Nevertheless Edith continued her successful ways and received a final Oscar for her work for Paul Newman and Robert Redford in the 1973 hit 'The Sting'. Her last movie project was the Steve Martin comedy 'Dead Men Don't Wear Plaid' in 1982.

One of Edith's proudest projects came during the late 1970's when she was asked to design a uniform for the female employees of the United States Coast Guard, because of the increasing number of women in the service. She felt that the assignment was a highlight of her career and she received the Meritorious Public Service Award for her efforts.


Edith chose, probably wisely, not to try to compete with her glamorous female clientele. She became known for her plain dress style, wearing very conservative business suits and thick-framed glasses beneath a severe haircut.

She married twice, firstly in 1923 to Charles Head, the brother of one of her art school classmates, thus changing her name to the one we know today. She chose not to change it when the marriage ended in divorce in 1936 after several years of separation.Her second marriage was in 1940 to her good friend, Wiard Boppo Ihnen, a set designer at Paramount. They remained together until his death in 1979.

Edith wrote two best-selling books, 'The Dress Doctor' in 1959 and 'How To Dress For Success' in 1967. Both books still sell well today.

Edith Head died on October 24, 1981, aged 83,, from myelofibrosis, a bone marrow disease. She is interred at Forest Lawn Memorial Park in Glendale, California

Edith Head Academy Awards

During her life Edith was nominated for Oscars an extraordinary 35 times and won the Award on a record eight occasions. She had a close relationship with the Academy and it is believed that she lobbied hard for the Academy to include a Best Costume category. When it was finally included in 1948, she began winning Oscars regularly, starting with 2 in 1949 and continuing in 1950, 1951, 1953 and 1954. She won again in 1960 and finished off in the modern era with an Award for 'The Sting' in 1973. Between 1948 and 1967 (apart from 1957 and 1958) Costume Design Oscars were given separately for black and white movies and color movies.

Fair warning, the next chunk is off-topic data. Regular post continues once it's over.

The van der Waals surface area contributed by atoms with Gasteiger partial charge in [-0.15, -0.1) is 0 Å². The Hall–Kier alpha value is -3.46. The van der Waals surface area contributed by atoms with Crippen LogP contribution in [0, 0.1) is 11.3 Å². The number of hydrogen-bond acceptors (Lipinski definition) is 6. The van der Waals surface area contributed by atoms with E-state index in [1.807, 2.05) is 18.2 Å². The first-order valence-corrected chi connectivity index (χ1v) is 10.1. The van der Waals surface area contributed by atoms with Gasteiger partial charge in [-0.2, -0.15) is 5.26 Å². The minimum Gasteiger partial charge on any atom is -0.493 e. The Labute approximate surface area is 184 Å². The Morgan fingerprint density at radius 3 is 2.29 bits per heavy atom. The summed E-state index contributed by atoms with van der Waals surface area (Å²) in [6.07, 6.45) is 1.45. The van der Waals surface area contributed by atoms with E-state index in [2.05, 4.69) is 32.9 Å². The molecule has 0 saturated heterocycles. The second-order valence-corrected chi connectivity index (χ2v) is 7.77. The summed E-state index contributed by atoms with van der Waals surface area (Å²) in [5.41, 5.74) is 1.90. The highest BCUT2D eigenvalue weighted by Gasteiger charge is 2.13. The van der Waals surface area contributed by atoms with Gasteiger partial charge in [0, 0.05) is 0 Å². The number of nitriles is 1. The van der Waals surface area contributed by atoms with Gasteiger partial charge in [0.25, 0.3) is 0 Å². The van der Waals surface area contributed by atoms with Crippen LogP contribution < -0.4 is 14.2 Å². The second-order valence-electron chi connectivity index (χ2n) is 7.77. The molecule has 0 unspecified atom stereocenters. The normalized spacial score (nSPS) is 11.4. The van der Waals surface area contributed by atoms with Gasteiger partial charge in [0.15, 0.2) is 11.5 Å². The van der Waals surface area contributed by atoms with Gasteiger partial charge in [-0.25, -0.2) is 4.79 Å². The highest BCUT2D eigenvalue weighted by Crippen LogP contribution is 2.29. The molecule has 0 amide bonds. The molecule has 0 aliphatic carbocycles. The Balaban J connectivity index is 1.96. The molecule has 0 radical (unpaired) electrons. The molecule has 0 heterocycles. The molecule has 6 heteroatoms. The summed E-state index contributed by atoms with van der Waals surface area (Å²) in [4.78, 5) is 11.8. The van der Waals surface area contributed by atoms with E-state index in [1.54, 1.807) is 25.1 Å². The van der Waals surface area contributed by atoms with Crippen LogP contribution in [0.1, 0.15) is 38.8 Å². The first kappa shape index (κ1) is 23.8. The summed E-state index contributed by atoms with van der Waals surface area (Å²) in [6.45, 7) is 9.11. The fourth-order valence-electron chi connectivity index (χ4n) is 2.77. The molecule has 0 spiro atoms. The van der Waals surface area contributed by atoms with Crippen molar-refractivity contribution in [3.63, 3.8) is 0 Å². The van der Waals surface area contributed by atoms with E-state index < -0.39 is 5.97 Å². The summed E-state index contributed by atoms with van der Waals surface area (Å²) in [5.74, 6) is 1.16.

Eight Wins:
Best Costume Design, Black-and-White ... The Heiress(1949)
Best Costume Design, Black-and-White ... Samson and Delilah (1949)
Best Costume Design, Color ... All About Eve (1950)
Best Costume Design, Black-and-White ... A Place in the Sun (1951)
Best Costume Design, Black-and-White ... Roman Holiday (1953)
Best Costume Design, Black-and-White ... Sabrina (1954)
Best Costume Design, Black-and-White ... The Facts of Life (1960)
Best Costume Design ... The Sting (1973)

Twenty-four Unsuccessful Nominations:
Category Color: The Emperor Waltz (1948), The Greatest Show on Earth (1952), To Catch a Thief (1955), The Ten Commandments (1956), The Five Pennies (1959), Pepe (1960), Pocketful of Miracles (1961), My Geisha (1962), A New Kind of Love (1963), What a Way to Go! (1964), Inside Daisy Clover (1965), The Oscar (1966)
Category Black and White: Carrie (1952), The Rose Tattoo (1955), The Proud and Profane (1956), Career (1959), The Man Who Shot Liberty Valance (1962), Wives and Lovers (1963), Love with the Proper Stranger (1963), A House Is Not a Home (1964), The Slender Thread (1965)
Categories combined (1957 and 1958 and post-1967) Funny Face (1957), The Buccaneer (1958), Sweet Charity (1969), Airport (1970), The Man Who Would Be King (1975), Airport '77 (1977)